Melissa Coates was the rare bodybuilder to win her professional debut. It was the prestigious Jan Tana Classic in 1996, and it was also the peak of her short pro bodybuilding career. She placed 9th in that year’s Ms. Olympia and 11th the next year. During a four-year-stretch from 1994-98, Coates’ blonde beauty combined with enough-but-not-too-much muscle landed her on six magazine covers (the more-jacked Ms. Olympia Kim Chizevsky was on zero then). But there wasn’t much money in women’s bodybuilding, and her prospects of another victory had dimmed as the champs grew increasingly diesel and peeled. Coates competed professionally for the fifth and final time in 1999.

Melissa Coates bodybuilder
Melissa Coates, Jan. 1997 Muscular Development

Melissa Coates came to bodybuilding in a roundabout way. Born in 1971 in Canada, the youngest child of an actress and a doctor, she grew up in Thunder Bay, Ontario, wanting to be a pro tennis player. To assist her tennis game in the ’80s, she took up weight training. Despite amateur tennis success, she had a greater affinity for barbells than rackets. She entered and won her first bodybuilding contest in 1991. Three years later, Coates won the middleweight class of the Canadian Championships, qualifying for the pros. She moved to Los Angeles and, while working various jobs, pursued her bodybuilding career for the rest of the ’90s.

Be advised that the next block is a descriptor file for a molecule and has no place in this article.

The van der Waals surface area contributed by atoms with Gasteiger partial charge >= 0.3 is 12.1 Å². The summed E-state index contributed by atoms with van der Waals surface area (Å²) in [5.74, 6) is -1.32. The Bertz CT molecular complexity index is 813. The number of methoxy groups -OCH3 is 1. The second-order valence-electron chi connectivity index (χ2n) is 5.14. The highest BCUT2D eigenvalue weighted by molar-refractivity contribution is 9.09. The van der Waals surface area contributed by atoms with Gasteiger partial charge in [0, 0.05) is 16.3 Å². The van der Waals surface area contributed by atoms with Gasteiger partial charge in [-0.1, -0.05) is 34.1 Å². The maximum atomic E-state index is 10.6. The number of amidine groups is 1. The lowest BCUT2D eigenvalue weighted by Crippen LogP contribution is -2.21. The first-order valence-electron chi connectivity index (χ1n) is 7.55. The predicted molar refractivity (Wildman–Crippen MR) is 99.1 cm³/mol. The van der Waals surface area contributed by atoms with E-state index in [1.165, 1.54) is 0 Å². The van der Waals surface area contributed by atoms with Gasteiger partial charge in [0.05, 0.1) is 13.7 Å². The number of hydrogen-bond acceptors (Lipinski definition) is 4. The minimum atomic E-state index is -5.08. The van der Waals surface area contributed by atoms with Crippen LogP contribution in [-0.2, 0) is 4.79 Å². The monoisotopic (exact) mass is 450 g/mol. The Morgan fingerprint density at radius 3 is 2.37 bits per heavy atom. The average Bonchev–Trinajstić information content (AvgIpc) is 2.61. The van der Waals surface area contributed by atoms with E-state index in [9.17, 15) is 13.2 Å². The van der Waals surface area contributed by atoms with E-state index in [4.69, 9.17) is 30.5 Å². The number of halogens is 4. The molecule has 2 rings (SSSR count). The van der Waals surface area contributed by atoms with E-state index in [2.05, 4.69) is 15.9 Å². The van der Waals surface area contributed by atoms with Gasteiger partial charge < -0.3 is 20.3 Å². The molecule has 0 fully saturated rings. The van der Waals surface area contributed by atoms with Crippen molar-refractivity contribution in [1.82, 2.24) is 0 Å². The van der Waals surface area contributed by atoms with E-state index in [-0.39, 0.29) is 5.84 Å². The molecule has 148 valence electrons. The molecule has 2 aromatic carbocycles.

Afterwards, Coates turned to pro wrestling. For nearly two decades, she moved from one organization to another, including the WWE developmental system and NWA Anarchy, and often worked local shows on the independent circuit. Among wrestling fans, she’s best known by her final character, the Super Genie, who managed the wrestler Sabu from 2014 on.

Super Genie and Sabu
Super Genie and Sabu in 2017 / Mike Kalasnik

Due to a life-threatening blood clot, Melissa Coates’ left leg was amputated last October. She died in Las Vegas on June 23, shortly after turning 50. Our condolences to her family and friends.